Teens' Questions On Blue Balls, Period Sex & More, Answered

Photographed By Lauren Perlstein.
When we asked our teenage and young-adult Snapchat users for their sex questions, we found they led to answers with something for all ages — and so we're publishing them both here and every Saturday on our Snapchat Discover Channel. Got a love or sex quandary? Send it to snapfeedback@refinery29.com.
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I'm a girl and haven't "lost it" to a guy, but I've gotten close. One thing that my ex told me was that he got blue balls. I get that guys get that when they're turned on and don't come, but is it actual physical pain? Do they have to come for the pain to stop? Is there anything else I can do to help my partner with blue balls (besides having sex) and I guess just anything else important that I should know?
“Blue balls” is more than just a manipulative reason dudes offer for why you should sleep with them, although it can absolutely also be that. It’s a sometimes-painful physical condition that occurs when blood flows to and builds up in the penis and testicles during sexual arousal, making the testicles ache if relief isn’t achieved through orgasm. (The technical term for this is “epididymal hypertension,” should you want to inject that into your bedroom discourse: “Let me take care of that epididymal hypertension for you, babe!”) The testicles are called “blue” because the blood inside has little oxygen and is therefore a bluish color. Not all people with penises experience it, and those who do can always bring themselves to orgasm (it needn’t be through intercourse!) or wait it out, since blood will naturally flow out of the penis and testicles as arousal subsides.

What many people don’t know is that female-bodied people can experience something similar: Arousal sends blood to the vulva, which can also become engorged and ache. (This is different from pelvic congestive syndrome, chronic aching in the pelvic region that should be checked out by a doctor.) Remember: You don’t “give” a partner blue balls (or blue vulva, for that matter), and it’s not your responsibility to “take” them away. If anyone plays the blue-genitals card to pressure you into sex, tell those balls bye.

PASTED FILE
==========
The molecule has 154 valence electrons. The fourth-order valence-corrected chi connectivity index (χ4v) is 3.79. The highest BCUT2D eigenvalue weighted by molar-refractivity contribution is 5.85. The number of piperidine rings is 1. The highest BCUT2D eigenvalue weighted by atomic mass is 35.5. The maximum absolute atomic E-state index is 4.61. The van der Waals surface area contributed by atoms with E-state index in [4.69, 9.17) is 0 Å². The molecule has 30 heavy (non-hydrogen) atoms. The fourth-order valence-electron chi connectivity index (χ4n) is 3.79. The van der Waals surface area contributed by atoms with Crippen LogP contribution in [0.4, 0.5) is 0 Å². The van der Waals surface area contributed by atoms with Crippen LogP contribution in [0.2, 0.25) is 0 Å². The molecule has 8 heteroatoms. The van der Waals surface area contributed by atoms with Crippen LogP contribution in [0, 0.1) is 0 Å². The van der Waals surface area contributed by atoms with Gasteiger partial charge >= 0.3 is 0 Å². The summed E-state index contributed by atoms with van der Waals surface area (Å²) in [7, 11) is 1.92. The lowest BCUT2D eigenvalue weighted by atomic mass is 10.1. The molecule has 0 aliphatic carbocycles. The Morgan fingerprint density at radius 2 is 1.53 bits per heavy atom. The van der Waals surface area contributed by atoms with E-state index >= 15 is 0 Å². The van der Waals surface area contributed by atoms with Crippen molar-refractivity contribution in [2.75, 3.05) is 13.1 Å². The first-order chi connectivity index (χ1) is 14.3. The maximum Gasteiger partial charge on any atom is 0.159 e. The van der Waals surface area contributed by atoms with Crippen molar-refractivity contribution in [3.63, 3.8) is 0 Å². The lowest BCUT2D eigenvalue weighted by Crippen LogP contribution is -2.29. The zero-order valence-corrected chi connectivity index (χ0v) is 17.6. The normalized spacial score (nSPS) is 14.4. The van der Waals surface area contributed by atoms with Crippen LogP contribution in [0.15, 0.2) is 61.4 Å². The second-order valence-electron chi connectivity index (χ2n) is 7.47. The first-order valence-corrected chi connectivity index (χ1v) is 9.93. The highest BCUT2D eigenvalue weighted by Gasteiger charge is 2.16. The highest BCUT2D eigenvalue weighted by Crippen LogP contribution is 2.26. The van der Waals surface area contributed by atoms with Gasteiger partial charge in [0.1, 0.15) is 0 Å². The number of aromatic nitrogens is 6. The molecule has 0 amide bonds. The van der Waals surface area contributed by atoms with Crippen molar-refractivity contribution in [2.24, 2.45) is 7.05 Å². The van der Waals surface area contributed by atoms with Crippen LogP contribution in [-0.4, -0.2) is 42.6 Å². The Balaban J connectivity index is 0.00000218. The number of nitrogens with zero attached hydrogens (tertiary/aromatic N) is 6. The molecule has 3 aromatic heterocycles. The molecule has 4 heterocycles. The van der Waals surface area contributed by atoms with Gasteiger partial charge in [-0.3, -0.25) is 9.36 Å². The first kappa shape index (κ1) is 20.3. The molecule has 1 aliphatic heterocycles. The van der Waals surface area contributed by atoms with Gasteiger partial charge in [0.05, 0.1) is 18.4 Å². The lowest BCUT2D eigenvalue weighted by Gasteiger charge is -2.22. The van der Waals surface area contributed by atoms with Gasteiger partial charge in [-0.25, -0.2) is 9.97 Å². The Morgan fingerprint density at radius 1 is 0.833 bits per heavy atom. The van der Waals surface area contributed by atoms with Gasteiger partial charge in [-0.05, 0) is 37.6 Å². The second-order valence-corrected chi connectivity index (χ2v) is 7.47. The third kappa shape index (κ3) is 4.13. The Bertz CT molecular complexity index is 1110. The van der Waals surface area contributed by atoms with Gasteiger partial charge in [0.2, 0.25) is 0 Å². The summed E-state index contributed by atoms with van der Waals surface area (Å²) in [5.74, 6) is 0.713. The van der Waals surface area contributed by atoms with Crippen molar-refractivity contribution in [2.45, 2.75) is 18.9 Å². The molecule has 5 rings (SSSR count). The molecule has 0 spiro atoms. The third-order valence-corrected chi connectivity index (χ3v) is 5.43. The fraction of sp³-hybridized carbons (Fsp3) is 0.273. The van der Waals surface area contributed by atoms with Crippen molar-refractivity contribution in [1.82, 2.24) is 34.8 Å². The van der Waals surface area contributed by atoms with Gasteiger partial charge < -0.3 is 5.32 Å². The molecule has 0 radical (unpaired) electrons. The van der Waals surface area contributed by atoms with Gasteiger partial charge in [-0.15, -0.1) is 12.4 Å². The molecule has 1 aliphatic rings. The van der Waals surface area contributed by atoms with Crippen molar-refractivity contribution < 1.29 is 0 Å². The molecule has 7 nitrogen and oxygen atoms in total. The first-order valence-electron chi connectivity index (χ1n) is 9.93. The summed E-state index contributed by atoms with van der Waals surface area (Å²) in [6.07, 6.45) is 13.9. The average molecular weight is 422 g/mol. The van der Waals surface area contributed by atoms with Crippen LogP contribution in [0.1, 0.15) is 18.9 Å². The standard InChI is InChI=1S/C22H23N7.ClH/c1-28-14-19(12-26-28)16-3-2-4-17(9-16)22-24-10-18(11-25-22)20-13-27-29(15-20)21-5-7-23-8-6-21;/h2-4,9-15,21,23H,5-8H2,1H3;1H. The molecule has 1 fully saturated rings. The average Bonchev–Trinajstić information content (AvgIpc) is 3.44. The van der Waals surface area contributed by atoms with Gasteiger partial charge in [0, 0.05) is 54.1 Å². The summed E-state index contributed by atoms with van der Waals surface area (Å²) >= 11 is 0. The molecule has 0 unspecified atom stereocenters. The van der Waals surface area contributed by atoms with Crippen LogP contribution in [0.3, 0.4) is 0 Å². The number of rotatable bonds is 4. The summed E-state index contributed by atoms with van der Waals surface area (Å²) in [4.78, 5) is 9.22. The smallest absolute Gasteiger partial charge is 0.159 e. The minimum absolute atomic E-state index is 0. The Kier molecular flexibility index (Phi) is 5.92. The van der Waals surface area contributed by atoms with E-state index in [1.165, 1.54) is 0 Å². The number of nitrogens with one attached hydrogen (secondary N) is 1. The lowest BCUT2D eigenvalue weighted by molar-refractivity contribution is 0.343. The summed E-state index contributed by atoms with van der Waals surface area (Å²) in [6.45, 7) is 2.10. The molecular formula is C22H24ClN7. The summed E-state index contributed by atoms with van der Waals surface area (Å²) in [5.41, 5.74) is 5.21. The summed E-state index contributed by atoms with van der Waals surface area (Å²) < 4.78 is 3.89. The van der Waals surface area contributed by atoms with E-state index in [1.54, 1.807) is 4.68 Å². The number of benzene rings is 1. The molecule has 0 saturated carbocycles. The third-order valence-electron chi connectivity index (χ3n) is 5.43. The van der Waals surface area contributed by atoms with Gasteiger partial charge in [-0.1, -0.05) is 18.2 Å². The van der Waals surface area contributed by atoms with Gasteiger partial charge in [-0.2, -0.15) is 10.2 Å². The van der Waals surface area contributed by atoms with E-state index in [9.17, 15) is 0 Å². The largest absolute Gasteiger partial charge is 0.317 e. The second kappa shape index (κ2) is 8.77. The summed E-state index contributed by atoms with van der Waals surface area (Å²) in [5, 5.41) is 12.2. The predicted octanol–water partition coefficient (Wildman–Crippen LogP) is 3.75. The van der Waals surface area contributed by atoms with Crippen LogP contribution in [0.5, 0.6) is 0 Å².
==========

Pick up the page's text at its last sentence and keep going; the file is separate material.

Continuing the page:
Can you get pregnant if you have sex on your period?
Yes, but it's highly unlikely. A brief menstruation refresher: When ovulation occurs — on around the 14th day of a 28-day cycle, which is the average — an egg leaves the ovary through the fallopian tube, where it can live for 24 hours while it awaits fertilization by sperm. Sperm can live for three to five days (and, in rare cases, even seven days) inside a female body. So if you have sex on the last day of your period and then ovulate early, there could be a time frame during which both sperm and egg are alive inside you and meet.

I'm in a relationship with this guy and we haven't had sex yet, so I'm not sure what he's like in bed. Do guys tend to mind the odor of the vagina or do they understand?

When I read the first half of your question, I thought, perhaps wishfully, that it was going to be about how to tell if someone will be a sensitive, skilled sex partner. But I understand: It’s natural to be anxious about exposing body parts that we’re often told are unclean or repulsive. It’s also natural for your vagina to have its own odor, which can shift slightly over the course of your menstrual cycle. Other than body wash used during your regular baths or showers, you don’t need any special products to change it (and please, no matter what Gwyneth Paltrow says, no douching). If your vagina’s smell is very strong, however, it could be a sign of a condition such as bacterial vaginosis or the STI trichomoniasis; ask your Ob/Gyn if you suspect that the odor is off.

If you have a healthy vagina, I can’t speak to whether your particular partner will adore its odor. Some people love the smell and taste of a vagina. Some people don’t, but they love interacting with it in other ways and they’ll still give their vagina-owning partner head, perhaps with the help of some delicious-tasting lube. Or, at the very least, they won’t give their partner a hard time for having a vagina that smells like a vagina. Vagina hate is real, and even (perhaps especially) people who want to stick their dicks in one internalize it. But a good sex partner (and/or decent human being) will never body-shame you.

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or email me at hayley.macmillen@refinery29.com — I’d love to hear from you!

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